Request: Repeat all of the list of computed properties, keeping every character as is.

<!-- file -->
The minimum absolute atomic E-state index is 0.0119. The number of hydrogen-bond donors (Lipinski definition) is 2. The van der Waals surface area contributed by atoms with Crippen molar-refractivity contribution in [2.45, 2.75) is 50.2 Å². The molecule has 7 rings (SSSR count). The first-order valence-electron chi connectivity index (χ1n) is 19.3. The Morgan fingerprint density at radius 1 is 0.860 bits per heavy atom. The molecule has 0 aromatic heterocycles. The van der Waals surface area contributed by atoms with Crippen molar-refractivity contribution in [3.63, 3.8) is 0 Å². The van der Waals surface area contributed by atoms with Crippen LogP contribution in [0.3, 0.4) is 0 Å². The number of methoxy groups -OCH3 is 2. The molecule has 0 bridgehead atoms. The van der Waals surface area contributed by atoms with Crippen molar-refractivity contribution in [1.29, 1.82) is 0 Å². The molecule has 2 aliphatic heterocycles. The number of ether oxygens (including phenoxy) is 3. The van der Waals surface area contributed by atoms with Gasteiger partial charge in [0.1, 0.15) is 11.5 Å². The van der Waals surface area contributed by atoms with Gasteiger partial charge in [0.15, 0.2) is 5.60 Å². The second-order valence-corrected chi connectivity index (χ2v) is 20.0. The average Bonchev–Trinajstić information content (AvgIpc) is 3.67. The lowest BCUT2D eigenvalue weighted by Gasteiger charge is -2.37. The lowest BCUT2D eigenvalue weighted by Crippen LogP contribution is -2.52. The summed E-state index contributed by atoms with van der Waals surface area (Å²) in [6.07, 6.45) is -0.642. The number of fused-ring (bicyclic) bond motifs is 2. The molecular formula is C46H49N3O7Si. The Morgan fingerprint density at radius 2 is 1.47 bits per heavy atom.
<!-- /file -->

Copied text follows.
The minimum absolute atomic E-state index is 0.0119. The number of hydrogen-bond donors (Lipinski definition) is 2. The van der Waals surface area contributed by atoms with Crippen molar-refractivity contribution in [2.45, 2.75) is 50.2 Å². The molecule has 7 rings (SSSR count). The first-order valence-electron chi connectivity index (χ1n) is 19.3. The Morgan fingerprint density at radius 1 is 0.860 bits per heavy atom. The molecule has 0 aromatic heterocycles. The van der Waals surface area contributed by atoms with Crippen molar-refractivity contribution in [3.63, 3.8) is 0 Å². The van der Waals surface area contributed by atoms with Crippen LogP contribution in [0.3, 0.4) is 0 Å². The number of methoxy groups -OCH3 is 2. The molecule has 0 bridgehead atoms. The van der Waals surface area contributed by atoms with Crippen molar-refractivity contribution in [1.29, 1.82) is 0 Å². The molecule has 2 aliphatic heterocycles. The number of ether oxygens (including phenoxy) is 3. The van der Waals surface area contributed by atoms with Gasteiger partial charge in [0.1, 0.15) is 11.5 Å². The van der Waals surface area contributed by atoms with Gasteiger partial charge in [0.15, 0.2) is 5.60 Å². The second-order valence-corrected chi connectivity index (χ2v) is 20.0. The average Bonchev–Trinajstić information content (AvgIpc) is 3.67. The lowest BCUT2D eigenvalue weighted by Gasteiger charge is -2.37. The lowest BCUT2D eigenvalue weighted by Crippen LogP contribution is -2.52. The summed E-state index contributed by atoms with van der Waals surface area (Å²) in [6.07, 6.45) is -0.642. The number of fused-ring (bicyclic) bond motifs is 2. The molecular formula is C46H49N3O7Si. The Morgan fingerprint density at radius 2 is 1.47 bits per heavy atom.